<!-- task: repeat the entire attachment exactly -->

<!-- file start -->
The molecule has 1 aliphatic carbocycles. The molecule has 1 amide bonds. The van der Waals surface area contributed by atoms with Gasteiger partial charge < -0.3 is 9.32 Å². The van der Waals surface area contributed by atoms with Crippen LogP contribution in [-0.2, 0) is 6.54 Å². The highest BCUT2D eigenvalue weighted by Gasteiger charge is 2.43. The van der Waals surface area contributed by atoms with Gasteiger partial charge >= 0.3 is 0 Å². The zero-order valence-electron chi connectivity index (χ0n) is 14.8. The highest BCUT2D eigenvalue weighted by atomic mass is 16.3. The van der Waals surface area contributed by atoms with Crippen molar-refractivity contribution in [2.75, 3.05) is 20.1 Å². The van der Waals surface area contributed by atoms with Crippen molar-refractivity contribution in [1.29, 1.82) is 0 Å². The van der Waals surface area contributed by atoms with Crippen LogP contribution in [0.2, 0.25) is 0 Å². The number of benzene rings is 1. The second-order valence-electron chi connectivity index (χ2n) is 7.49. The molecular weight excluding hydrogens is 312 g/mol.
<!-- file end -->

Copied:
The molecule has 1 aliphatic carbocycles. The molecule has 1 amide bonds. The van der Waals surface area contributed by atoms with Gasteiger partial charge < -0.3 is 9.32 Å². The van der Waals surface area contributed by atoms with Crippen LogP contribution in [-0.2, 0) is 6.54 Å². The highest BCUT2D eigenvalue weighted by Gasteiger charge is 2.43. The van der Waals surface area contributed by atoms with Gasteiger partial charge >= 0.3 is 0 Å². The zero-order valence-electron chi connectivity index (χ0n) is 14.8. The highest BCUT2D eigenvalue weighted by atomic mass is 16.3. The van der Waals surface area contributed by atoms with Crippen molar-refractivity contribution in [2.75, 3.05) is 20.1 Å². The van der Waals surface area contributed by atoms with Crippen molar-refractivity contribution in [1.29, 1.82) is 0 Å². The van der Waals surface area contributed by atoms with Crippen LogP contribution in [0.2, 0.25) is 0 Å². The number of benzene rings is 1. The second-order valence-electron chi connectivity index (χ2n) is 7.49. The molecular weight excluding hydrogens is 312 g/mol.